Valuable information regarding the validity of the inline inspection process for capturing killer defects is obtained for offsets less than a dimension of the original bounding box (compare plots 504 and 506 between 500 microns offset and 0 offset), and embodiments offset bounding boxes less than a full box dimension. For example, points 516 and 518 occur at 250 microns offset for plots 504 and 506, and the drop from the zero-offset capture rate for point 516 on plot 504 is significantly more than for point 518. However, offsetting the bounding box by a dimension of the bounding box ensures that the metal pattern defect used to calculate the first capture rate will be outside of the offset bounding box used to calculate the second capture rate. Of course, another metal pattern defect might fall within the offset bounding box, which spreads out the capture rate (see plot 506).
In a particular embodiment, the capture rate at zero offset (first capture rate) is a first value (e.g., 63% for plot 504 or 23% for plot 502). The capture rate at an offset (offset capture rate or second capture rate) is less than one-half the first capture rate. The second capture rate occurring for any offset less than or equal to a dimension of the bounding box along the direction of offset (e.g., less than 31.5% for plot 504 occurring anywhere up to 500 microns 512 or minus 500 microns 514). In this example, the offset capture rate dropped to 8% at 500 microns offset and to 7% at minus 500 microns offset, which validates the inline inspection recipe for capturing killer defects. In the example of plot 502, the capture rates at the 500 micron points 512, 514 drop to 7% and 5% for 500 microns and minus 500 microns, from a zero offset value 508 of 23%. Thus plot 502 illustrates an embodiment of the invention. However, the low capture rate (zero capture rate less than 40%) indicates that several killer defects were not captured by the inline inspection recipe associated with plot 502. In a further embodiment it is desirable that the first capture rate be greater than or equal to 40%. The combination of a high first capture rate and steep offset sensitivity validates the inline inspection recipe of plot 504. Thus, in some embodiments, the inline inspection recipe is validated and not adjusted if the offset or second capture rate is less than or equal to about one-half the first capture rate, or if the offset or second capture rate is less than or equal to about 10%. On the other hand, the inline recipe may be adjusted if the second capture rate is greater than about one-half the first capture rate, or if the second capture rate is greater than about 10%. Other absolute and relative capture rates may be used for other embodiments, for example in different technology nodes.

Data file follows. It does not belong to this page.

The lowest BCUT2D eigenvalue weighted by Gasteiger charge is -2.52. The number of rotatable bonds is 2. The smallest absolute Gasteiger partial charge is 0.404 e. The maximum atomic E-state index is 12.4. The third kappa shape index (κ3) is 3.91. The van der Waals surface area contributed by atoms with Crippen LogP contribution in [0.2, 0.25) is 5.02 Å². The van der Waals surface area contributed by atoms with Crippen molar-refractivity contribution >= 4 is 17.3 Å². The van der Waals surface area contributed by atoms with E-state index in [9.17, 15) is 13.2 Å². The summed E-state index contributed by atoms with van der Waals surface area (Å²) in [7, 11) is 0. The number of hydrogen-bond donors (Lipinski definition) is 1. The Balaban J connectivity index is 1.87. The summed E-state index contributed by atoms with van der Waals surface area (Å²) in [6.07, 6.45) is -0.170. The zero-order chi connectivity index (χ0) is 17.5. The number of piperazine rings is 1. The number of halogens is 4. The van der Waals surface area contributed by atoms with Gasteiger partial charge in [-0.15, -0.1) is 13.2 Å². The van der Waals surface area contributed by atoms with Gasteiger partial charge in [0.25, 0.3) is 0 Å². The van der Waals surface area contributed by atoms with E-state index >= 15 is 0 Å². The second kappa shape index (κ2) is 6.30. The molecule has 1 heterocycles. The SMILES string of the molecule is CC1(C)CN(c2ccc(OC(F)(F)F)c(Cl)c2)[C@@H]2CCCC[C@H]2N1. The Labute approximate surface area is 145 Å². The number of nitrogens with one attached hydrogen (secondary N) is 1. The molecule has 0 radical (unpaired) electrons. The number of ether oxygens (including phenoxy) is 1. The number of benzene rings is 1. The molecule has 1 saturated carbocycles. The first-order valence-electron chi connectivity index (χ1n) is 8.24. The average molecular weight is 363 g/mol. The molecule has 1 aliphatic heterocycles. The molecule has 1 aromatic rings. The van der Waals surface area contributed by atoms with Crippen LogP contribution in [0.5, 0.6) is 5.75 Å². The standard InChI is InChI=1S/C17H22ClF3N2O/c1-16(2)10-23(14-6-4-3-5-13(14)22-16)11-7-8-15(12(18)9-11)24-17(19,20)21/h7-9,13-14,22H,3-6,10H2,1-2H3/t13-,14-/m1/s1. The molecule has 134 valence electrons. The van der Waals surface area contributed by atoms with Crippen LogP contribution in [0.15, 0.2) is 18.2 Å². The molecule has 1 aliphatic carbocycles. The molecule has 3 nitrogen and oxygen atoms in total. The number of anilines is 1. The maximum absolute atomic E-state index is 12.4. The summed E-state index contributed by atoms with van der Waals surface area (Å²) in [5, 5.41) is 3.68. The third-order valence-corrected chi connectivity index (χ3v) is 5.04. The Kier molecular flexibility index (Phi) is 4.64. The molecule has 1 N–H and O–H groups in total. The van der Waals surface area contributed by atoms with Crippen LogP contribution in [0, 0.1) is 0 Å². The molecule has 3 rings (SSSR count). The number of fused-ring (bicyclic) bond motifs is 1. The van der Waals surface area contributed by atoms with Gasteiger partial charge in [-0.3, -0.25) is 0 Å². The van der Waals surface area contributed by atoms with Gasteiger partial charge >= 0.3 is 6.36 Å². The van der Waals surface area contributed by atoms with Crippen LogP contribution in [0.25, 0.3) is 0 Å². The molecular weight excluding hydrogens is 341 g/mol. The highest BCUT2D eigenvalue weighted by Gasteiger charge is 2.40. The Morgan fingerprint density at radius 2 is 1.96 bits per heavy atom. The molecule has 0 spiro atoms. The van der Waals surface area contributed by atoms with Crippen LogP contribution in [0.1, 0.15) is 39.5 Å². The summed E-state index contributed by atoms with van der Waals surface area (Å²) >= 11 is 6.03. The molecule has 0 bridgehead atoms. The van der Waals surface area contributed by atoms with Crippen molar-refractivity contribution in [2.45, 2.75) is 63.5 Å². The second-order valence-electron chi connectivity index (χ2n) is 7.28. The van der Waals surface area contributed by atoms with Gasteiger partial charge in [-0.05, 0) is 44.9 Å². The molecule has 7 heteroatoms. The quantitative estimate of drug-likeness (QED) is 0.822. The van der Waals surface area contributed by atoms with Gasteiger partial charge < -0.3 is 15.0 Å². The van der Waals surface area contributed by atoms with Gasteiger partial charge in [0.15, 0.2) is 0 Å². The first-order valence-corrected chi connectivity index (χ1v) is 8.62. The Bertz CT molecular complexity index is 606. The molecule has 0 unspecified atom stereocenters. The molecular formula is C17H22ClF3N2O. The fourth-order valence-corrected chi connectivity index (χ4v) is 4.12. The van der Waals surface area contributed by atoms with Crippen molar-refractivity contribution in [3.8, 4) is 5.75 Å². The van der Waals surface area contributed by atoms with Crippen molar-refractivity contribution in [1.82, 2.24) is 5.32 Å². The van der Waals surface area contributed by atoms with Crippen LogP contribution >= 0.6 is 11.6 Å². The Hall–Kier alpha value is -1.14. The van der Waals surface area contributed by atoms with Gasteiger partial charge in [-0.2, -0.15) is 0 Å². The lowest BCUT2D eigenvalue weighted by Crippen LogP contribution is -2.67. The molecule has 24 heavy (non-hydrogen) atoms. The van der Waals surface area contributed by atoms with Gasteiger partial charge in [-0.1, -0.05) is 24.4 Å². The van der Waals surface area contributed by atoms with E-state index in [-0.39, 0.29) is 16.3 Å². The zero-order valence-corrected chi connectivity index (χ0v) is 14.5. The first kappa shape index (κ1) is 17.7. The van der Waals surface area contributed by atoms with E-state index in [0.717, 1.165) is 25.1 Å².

Offsetting bounding boxes and comparing capture rates of metal pattern defects and electrical test failures helps identify root causes of metal pattern (BEOL) failures. Test vectors designed to identify electrical defects in a selected patterned metal layer focuses physical failure analysis efforts to the selected patterned metal layer, which reduces the time and effort required to perform the failure analysis. Techniques according to embodiments help wafer fabrication lines evaluate BEOL inspection processes by providing quick feedback whether most of the killer defects can be captured in the BEOL inspection. Identification of the sources of killer defects is facilitated, and prioritization of yield improvement and defect reduction efforts is facilitated.
While the present invention has been described in connection with specific embodiments, variations of these embodiments will be obvious to those of ordinary skill in the art. For example, although specific embodiments are described in terms of patterned metal layers in an FPGA, alternative embodiments apply to other types of ICs and other types of patterned layers or structures. Therefore, the spirit and scope of the appended claims should not be limited to the foregoing description.
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|U.S. Classification||382/145, 382/149, 382/100, 382/147, 438/14, 438/17, 382/141, 324/537, 438/16, 438/10, 324/528, 324/500, 702/83, 324/512, 324/523|
|Apr 4, 2007||AS||Assignment|
Owner name: XILINX, INC., CALIFORNIA
Free format text: ASSIGNMENT OF ASSIGNORS INTEREST;ASSIGNORS:ZHENG, YONGJUN;MARK, DAVID;ZHAO, JOE W.;AND OTHERS;REEL/FRAME:019211/0935
Effective date: 20070404
|Feb 16, 2015||FPAY||Fee payment|
Year of fee payment: 4